KULANU (Hebrew meaning “All of Us”) brings together nature-based Jewish tradition and festival observance, and Zen mindfulness practice, into an outdoor Waldorf Lifeways environment in Sebastopol, California. When I started KULANU in the summer of 2013, my vision was to help nourish a year-round experience of growing in community together–for young children and their families. (See Lifeways Summer Newsletter 2016 – Featured Lifeways Representative Program.) While KULANU Playgarden blends the spaciousness and loving attention of a daycare program with the engaged, creative play of an outdoor Waldorf preschool, it is really more like hanging out at grandma’s country home and, also, being part of a sangha on a mindfulness retreat each day.
Last March, with the coming of the pandemic I decided to close down KULANU. I thought it would be for a few weeks or so, and I welcomed the much-needed break from a program that had grown beyond what felt sustainable for me. At that point, we had 14 families and four assistants, all with different schedules! We were open year-round, four full days/week, with eight children/day–families could choose to have their children come two, three or four days each week, paying various rates. I also made it possible for some young children who were new to KULANU to just come half days for the first months, and for a couple of family friends to just bring their children one day/week. It was like playing Sodoku juggling everyone’s schedules and slots available!
Ages ranged from infants to kindergarteners and, to accommodate everyone’s needs, I had one assistant in the morning (who was here 8am-1pm to help with setting up for the day and stayed through helping the children settle in for nap time), and another who was here 11am-5pm (who helped prepare lunch and stayed to help clean up at the end of the day after the children were picked up). And these shifts alternated on different days between three different people. In addition, another assistant came from 1-3pm to engage the older children who weren’t napping in some outdoor adventure or nature-based crafting. As much as I loved all of the children and their families, and all of the assistants I was blessed to work with, the complexity of coordinating everyone’s schedules, needs and personalities had become quite an endeavor!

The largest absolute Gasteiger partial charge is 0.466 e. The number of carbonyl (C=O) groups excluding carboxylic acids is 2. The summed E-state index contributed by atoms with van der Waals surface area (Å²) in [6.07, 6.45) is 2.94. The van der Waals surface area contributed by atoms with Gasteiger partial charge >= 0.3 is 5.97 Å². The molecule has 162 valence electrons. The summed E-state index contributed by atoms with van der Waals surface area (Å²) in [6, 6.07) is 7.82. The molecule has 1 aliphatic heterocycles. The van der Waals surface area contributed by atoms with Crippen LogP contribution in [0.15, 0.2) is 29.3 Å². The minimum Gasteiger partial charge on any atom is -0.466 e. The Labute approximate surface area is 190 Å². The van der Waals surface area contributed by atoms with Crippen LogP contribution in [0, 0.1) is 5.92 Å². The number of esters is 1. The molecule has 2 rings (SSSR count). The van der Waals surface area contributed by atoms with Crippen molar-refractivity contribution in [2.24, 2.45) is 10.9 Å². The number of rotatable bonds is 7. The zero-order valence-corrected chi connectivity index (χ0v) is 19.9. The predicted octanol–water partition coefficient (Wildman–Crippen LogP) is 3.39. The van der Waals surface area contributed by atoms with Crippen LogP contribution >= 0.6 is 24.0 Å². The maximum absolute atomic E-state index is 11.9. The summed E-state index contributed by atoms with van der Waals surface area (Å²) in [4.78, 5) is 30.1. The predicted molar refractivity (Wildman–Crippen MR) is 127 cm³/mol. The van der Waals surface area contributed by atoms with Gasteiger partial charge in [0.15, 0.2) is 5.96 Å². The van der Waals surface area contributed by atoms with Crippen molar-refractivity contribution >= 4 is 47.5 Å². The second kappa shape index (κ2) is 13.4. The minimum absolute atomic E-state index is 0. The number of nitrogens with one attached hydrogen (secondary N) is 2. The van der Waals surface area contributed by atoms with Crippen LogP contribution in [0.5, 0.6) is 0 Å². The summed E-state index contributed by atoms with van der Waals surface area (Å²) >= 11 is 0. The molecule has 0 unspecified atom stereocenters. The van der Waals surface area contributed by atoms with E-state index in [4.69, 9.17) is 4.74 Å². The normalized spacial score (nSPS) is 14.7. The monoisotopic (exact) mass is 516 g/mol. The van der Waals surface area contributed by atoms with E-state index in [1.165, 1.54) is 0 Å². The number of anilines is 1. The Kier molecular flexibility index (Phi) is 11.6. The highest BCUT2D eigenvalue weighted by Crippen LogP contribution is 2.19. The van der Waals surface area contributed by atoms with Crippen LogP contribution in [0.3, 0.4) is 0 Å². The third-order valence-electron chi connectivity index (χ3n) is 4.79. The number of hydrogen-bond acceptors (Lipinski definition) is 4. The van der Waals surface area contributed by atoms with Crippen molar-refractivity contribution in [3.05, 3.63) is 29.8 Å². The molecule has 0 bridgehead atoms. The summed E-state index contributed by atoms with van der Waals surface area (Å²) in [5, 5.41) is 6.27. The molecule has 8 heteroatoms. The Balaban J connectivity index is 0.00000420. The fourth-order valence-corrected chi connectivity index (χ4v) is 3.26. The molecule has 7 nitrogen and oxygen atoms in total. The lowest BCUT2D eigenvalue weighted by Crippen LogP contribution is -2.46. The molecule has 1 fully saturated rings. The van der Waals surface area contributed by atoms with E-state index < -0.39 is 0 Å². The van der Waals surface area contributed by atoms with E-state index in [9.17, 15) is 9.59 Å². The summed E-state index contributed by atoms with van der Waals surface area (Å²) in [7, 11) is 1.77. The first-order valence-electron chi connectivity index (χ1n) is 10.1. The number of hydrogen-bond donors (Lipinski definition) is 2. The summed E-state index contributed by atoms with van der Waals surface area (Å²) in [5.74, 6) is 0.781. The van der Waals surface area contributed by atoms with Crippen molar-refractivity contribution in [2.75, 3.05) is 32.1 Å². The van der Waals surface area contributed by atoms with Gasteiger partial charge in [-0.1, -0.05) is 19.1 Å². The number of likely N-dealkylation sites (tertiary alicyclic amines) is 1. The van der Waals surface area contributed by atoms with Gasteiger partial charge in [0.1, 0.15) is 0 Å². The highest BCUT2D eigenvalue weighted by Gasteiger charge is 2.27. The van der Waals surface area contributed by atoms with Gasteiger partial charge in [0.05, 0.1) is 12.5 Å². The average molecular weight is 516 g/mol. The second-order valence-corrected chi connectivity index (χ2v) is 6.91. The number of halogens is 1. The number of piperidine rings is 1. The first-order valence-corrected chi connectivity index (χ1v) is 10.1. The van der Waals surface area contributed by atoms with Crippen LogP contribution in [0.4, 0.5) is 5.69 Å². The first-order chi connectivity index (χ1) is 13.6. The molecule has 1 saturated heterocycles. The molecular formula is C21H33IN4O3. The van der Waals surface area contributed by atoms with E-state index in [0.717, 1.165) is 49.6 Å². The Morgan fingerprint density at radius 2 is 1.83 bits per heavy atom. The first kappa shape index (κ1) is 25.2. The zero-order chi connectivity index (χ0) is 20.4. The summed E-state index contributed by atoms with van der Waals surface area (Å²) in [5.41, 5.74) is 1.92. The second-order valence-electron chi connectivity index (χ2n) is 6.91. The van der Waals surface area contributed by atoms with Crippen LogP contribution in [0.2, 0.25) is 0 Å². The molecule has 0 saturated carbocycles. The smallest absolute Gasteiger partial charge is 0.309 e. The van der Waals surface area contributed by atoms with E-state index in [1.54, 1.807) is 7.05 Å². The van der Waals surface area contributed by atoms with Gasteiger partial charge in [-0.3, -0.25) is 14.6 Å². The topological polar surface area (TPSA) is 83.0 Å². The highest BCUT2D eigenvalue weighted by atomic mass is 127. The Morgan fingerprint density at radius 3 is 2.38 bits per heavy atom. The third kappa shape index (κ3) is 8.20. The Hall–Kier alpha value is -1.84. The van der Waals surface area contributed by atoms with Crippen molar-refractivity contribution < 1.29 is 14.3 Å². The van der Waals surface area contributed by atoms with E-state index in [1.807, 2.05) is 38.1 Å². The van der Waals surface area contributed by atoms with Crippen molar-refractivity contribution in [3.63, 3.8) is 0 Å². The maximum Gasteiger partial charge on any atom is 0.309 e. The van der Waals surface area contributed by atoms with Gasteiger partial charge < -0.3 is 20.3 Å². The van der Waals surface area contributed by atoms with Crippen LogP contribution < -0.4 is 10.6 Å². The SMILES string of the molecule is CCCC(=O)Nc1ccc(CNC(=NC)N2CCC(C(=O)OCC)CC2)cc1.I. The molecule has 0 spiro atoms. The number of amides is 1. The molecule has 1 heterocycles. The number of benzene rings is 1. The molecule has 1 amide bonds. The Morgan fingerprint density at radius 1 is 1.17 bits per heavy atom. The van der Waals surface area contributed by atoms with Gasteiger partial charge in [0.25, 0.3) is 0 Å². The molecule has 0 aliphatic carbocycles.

As the weeks of sheltering in place turned into months, I wondered if I would ever re-open at all. At age 65, I reflected on what the path forward could be for me in terms of my work and sharing my gifts in the world at this stage of life. After considerable reflection, meditation, and several extended group conversations via Zoom with the KULANU parents who were interested in having their children continue on together in some revised form, I very tentatively welcomed back six families into the newly envisioned “KULANU Playgarden” in June of 2020.
We all agreed to basic guidelines of care and became a pretty tight pod together. There were some significant changes in the structure of KULANU Playgarden, as well as many small and large adjustments to the rhythm of our days together, including the following.